Talk:Religion in Mexico

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Hare Krishna picture[edit]

There is a picture of a Hare Krishna procession in the Buddhism section, even with a caption about them being buddhists. Hare Krishnas are not buddhists, they are hindus. The article is semi-protected so I can not correct that myself. —Preceding unsigned comment added by Wenzelkarbovski (talkcontribs) 17:39, 22 April 2015 (UTC)

Self-ascription fallacy[edit]

The last census reported, by self-ascription, that over 95% of the population is Christian.

The so-called self-ascription of the census is nothing but a silly way of measuring data. Obviously they count children as Christians just because their parents say so. This people should either be clear about this or not count children at all. By the way, since a couple of years ago the Catholic Church has started to indoctrinate Huichol kids. Shame on us, Mexicans. Shame on us... The Huichols were one of the very few indigenous people whose religious tradition haven't been polluted by Catholicism but now the church has started taking advantage of the poverty of this people and the new constitutional reforms to infiltrate to their villages and improvise "schools". Of course they know that adults wouldn't let themselves be indoctrinated so they choose to attack young minds. Catholicism and ignorance have been the ingredients of our condition as a Third World country. —Preceding unsigned comment added by Scandza (talkcontribs) 13:27, 30 May 2009 (UTC)


Can anyone explain why the Evangelical Free Church of America does so many, many missionary trips to Mexico, when it's a predominantly catholic country? I mean, there are definite ideological differences involved, but I wasn't aware the two churches actively tried to convert each other's members.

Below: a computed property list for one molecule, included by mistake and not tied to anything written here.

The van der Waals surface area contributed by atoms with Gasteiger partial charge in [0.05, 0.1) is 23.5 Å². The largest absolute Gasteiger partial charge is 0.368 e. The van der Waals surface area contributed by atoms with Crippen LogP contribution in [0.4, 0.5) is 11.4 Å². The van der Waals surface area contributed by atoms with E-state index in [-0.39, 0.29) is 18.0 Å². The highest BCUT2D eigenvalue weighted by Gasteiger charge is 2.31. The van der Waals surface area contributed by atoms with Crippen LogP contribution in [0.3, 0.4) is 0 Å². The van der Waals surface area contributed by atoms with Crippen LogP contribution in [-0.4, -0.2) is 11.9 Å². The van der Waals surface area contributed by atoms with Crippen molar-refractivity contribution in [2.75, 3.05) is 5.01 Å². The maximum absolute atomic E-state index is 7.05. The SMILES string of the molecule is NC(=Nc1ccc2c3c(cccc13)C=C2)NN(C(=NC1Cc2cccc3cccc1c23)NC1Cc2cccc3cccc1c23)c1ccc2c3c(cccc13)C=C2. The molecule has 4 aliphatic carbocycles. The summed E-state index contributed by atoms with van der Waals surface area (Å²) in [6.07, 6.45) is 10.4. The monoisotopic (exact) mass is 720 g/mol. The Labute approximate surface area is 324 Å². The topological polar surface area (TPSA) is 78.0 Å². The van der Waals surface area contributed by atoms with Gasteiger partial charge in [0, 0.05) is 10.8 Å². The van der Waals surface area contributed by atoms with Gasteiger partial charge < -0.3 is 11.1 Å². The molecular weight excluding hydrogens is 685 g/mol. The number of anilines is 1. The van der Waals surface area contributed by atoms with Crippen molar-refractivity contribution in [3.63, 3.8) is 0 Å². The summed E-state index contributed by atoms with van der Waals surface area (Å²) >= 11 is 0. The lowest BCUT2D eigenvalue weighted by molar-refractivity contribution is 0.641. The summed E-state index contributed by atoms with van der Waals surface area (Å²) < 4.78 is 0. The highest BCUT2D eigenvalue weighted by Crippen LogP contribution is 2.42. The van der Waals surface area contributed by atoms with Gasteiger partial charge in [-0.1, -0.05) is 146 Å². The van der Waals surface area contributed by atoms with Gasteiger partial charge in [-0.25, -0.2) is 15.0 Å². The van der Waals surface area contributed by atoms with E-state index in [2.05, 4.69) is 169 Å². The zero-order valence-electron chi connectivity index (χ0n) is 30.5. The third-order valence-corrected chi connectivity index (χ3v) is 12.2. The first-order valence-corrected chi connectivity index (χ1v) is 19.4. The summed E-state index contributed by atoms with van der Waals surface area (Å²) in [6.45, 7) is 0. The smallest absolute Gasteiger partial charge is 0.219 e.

First phrase[edit]

Any interest in removing "Unlike some other Latin American countries" from the first sentence of the article? It does not seem to serve any objective purpose and seems slightly antagonistic. —Preceding unsigned comment added by Namenderkrieg (talkcontribs) 15:34, 24 March 2009 (UTC)

Easter[edit]

I'm removing this:

"Some of them however, do not celebrate Easter because they think that the Easter Bunny is the devil. Instead of celebrating Easter, they like to eat Mexican Pizzas."

because it's obviously untrue and just stupid. I think the article should be rewritten though, by someone more experienced than I am.--PARCGOP 14:09, 7 April 2007 (UTC)

Contradiction?[edit]

This article says that 95% of people in Mexico are Roman Catholic. The Mexico article states that 95% of people are Christian, and only 89% are Roman Catholic. Which is correct, or am I just confused? Yumecosmos (talk) 02:20, 9 January 2008 (UTC)

Rewriting[edit]

I have imported the Religion section from the article on Mexico and integrated the information that was only on this article. I also moved around paragraphs and added a subtitle to make reading easier. Finally I removed the stub templates and replaced it with the expand one. --Marianika (talk) 16:32, 19 May 2008 (UTC)

What about non-believers?[edit]

What about atheists, agnostics, deists in Mexico? How many Mexicans actually believe in God? Is there any data about that? —Preceding unsigned comment added by 213.196.243.113 (talk) 22:41, 27 May 2008 (UTC)

Mexican Ethnic Religion (Mexicayotl)[edit]

This article lacks a part about the growing movement of Mexicayotl, or Ethnic Mexican Culture or Religion, which is the revival of "Aztec" religion. --79.45.49.143 (talk) 12:47, 16 August 2010 (UTC)

Typo in Nonreligious section[edit]

There's a typo in the Nonreligion section - an extraneous "sus" - but I don't know what it should read. MaxwellPerkins (talk) 05:05, 28 March 2011 (UTC)

Population in terms of religion by state[edit]

I got this part from the Dutch wikipedia page of religion in Mexico, there is no source mentioned. — Preceding unsigned comment added by MartijnBlom (talkcontribs) 10:54, 13 January 2013 (UTC)